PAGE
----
Girlahead’s only desire at Baur au Lac was to have more time – it takes so long even crossing a road in Zurich as pedestrian lights are numerous and rigidly followed. But, whatever, do join the e-scooterers and prams progressing round the lake, and cross a single road to check Hauser & Wirth’s own summer exhibition, pairing Giacometti with Picasso. And after dining on Laurent Eperon  beetroot and buttermilk followed by Swiss veal forerib with fermented pepper, with – from 2019 world champion sommelier Marc Alment’s list – Dezaley Chemin de Terre 2018 Grand Cru, it was 27 carpetted stairs up to Suite 114.

What bliss it was, to open French Windows in the morning to watch life awake lake-side. Back down at the conservatory-like Pavilion, flowers inside and greenery outside, colour was put atop crispest white linens thanks to berries and ginger juice from the buffet, and the knife to cut the spelt health loaf was Laguiole. When you only go for the best some things never need to change.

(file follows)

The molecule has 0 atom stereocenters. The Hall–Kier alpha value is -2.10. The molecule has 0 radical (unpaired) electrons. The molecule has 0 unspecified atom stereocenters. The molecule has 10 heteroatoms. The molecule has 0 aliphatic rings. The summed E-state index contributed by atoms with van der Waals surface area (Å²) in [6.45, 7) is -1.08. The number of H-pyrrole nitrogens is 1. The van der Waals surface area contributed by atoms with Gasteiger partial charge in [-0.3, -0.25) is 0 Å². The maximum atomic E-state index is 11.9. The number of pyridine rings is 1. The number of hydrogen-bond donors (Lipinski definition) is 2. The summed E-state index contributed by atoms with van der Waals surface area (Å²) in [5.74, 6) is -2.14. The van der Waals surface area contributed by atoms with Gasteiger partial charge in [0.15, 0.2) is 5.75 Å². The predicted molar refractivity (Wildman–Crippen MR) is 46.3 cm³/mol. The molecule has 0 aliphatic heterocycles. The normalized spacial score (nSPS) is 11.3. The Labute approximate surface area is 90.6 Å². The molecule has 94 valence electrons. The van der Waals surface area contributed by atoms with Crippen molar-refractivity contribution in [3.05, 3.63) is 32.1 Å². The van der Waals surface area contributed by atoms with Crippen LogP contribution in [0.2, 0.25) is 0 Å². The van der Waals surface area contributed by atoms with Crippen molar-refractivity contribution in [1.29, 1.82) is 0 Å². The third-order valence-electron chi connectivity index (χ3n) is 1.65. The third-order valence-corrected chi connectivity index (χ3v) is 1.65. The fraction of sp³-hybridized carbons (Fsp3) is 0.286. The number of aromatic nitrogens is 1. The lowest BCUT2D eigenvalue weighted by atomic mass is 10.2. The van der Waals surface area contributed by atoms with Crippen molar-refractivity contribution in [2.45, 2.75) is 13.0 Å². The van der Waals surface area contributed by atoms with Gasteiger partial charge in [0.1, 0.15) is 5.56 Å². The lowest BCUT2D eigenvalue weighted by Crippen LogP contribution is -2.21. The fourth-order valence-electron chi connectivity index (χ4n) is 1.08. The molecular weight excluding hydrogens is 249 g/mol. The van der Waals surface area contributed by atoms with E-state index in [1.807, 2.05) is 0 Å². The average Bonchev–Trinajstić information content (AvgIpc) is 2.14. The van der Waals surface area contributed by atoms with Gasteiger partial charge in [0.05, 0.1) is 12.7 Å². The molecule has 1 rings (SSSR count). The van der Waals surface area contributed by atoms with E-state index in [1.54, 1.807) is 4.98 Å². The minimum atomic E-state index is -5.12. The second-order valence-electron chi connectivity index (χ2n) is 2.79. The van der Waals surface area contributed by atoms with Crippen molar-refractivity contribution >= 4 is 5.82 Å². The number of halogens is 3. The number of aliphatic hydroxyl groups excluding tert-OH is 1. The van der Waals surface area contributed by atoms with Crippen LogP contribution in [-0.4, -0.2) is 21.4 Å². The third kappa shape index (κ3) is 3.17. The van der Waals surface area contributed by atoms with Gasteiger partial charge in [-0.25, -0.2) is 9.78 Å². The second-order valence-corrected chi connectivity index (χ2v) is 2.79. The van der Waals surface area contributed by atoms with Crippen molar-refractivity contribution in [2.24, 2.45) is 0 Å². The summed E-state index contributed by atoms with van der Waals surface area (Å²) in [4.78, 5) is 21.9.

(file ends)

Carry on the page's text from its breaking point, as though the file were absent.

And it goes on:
See Room 114, below:

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Luxury Hotels

ART, IN ONE FORM OR ANOTHER

Well it’s arts and crafts and the so-called ‘silly season’ in capital and other cities around the world. London is a good example. It is Wimbledon, possibly the last bastion of must-wear whiy rete. It is an event in which the UK should bask in pride – sadly, Brits of all ages let the side down yesterday. Emma Raducanu, at 19, has far better manners than the crowd, who presumably had tanked up on Pimms (£10.50 a glass) and ten strawberries and lots of cream (£2.50. Emma, clad in about £60,000 of jerwellery, behaved impeccably, smiling and waving as she left the court. But the crowd had, throughout, clapped and cheered every mistake her opponent Caroline Garcia and yet despite that Garcia won.